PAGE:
You’re not as efficient at multitasking as you’d like to believe you are.
Neuroscience research has finally revealed what many people thought for many years now – multitasking is a myth. Although you may feel that you are still getting work done by switching between tasks, you are actually slowing down your own productivity, and potentially creating more mistakes than you would have if you just focused on one task at a time. To put it simply, your brain is unable to focus, in-depth, on multiple tasks at a time. So while you think you’re focusing on more than one thing at a time, you’re really not. Sorry to break it to you.
Dr JoAnn Deak, an educator, psychologist, and author of the book Your Fantastic Elastic Brain, argues that the brain is only to really focus on one task at a time. When you switch between tasks, your brain is essentially shutting down that task, and starting a new one, and when you switch back, you’re forcing your brain to start that task again.
“When you try to multitask, in the short-term it doubles the amount of time it takes to do a task and it usually at least doubles the number of mistakes,” Dr Deak said in a conference late last year.
In addition, Dr Deak said that children and adolescents, with their rapidly developing brains, are the most vulnerable to jumping around in between tasks ineffectively.
In fact, the brain might not actually have enough connections to do two complex tasks at the same time. In order to prove this, there’s a relatively simple exercise that you can see for yourself how difficult multitasking really is. The test was made popular by the Potential Project, a Denmark based group, and the instructions are as follows:
- Draw two horizontal lines on a piece of paper
- Now, have someone time you as you carry out the two tasks that follow:
- On the first line, write:
- I am a great multitasker
- On the second line: write out the numbers 1-20 sequentially, like those below:
- 1 2 3 4 5 6 7 8 9 10 11 12 13 14 15 16 17 18 19 20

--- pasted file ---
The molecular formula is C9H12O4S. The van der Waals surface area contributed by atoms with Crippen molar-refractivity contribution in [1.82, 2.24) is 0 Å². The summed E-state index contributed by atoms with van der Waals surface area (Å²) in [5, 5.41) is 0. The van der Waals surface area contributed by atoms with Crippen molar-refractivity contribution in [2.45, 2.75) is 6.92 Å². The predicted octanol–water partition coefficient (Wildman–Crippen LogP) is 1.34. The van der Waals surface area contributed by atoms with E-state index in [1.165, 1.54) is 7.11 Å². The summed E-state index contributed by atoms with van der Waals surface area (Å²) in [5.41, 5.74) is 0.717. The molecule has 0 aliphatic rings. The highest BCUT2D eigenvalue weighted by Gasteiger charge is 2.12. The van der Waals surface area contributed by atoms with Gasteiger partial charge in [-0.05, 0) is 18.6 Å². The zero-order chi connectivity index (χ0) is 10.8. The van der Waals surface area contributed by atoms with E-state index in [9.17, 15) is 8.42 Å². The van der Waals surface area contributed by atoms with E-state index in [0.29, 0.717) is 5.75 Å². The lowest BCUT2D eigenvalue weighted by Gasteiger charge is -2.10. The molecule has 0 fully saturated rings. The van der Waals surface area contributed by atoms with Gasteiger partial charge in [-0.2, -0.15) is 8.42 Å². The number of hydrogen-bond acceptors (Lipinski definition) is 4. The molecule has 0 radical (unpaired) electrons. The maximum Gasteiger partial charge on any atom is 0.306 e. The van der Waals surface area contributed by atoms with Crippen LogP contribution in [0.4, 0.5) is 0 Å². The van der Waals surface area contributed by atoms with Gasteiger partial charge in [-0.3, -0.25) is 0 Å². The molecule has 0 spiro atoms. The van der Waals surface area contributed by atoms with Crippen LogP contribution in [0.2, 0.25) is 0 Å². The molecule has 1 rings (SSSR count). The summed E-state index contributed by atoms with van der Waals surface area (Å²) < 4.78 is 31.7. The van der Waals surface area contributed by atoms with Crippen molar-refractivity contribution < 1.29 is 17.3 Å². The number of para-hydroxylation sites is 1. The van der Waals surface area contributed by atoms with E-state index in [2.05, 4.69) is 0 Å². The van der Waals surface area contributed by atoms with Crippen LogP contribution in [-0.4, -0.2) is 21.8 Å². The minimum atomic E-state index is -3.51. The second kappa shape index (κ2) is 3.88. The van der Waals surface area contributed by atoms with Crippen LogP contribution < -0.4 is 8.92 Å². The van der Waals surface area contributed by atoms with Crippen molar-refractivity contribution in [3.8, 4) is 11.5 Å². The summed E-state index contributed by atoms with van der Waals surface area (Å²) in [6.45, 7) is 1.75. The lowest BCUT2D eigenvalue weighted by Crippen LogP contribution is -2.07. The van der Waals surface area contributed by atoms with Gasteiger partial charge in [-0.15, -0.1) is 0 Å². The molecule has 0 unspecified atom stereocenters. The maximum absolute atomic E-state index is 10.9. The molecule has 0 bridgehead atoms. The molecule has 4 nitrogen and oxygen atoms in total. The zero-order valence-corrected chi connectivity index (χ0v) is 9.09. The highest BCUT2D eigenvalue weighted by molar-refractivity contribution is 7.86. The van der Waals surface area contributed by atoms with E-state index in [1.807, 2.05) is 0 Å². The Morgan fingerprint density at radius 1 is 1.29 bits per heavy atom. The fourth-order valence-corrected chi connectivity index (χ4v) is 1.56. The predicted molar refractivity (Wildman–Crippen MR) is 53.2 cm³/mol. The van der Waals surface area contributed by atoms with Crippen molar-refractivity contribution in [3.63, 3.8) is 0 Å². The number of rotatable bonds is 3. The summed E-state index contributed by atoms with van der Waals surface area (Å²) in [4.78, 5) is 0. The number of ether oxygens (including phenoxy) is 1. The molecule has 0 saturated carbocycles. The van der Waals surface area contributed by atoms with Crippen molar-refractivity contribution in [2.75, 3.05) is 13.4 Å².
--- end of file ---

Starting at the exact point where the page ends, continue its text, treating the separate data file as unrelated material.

Typically, it takes around 20 seconds to perform this task, depending on how fast of a writer you are.
Now, try to complete a version of the test that involves you multitasking. Draw two more horizontal lines, except this time, write a letter on one line, and then write the number on the line below. Continue alternating between letters on the upper line, and numbers on the lower line.
1 2 3…
We can almost guarantee that the time it took you to complete the second exercise is double, possibly more, than it was when you completed the first exercise. You might have also made a few errors along the way, because your brain is trying to focus and remember what letter/number is supposed to come next!
Even something as simple as listening to music, and studying can be exhausting for your brain. If you’re reading a book with music playing, and you keep switching between actually listening to the music and trying to read, your brain can delay, even just slightly, while you try to switch between tasks.
And that’s just what you’re doing. You aren’t actually multitasking, you’re actually doing something called “task switching”.
Finally, Dr Deak believes that the more developing brains switch between tasks, the more it stimulates parts of the brain associated with pleasure.
“We’re creating a generation of minds who have extreme difficulty dealing with long-term input,” Dr Deak said. “Anything that isn’t multitasking is perceived as boring.”
To combat this, JoAnn Deak says that if teachers and parents shouldn’t allow their children to mix leisurely activities with their school work, because it can negatively impact the development of their brain. In other words, don’t let your child check their phones, or listen to music while they are studying. In fact, her research shows that using a computer while learning in a classroom was one of the worst possible forms of multitasking.
Do you think you’re a great multitasker? Do you agree with Dr Deak’s research?
Let us know!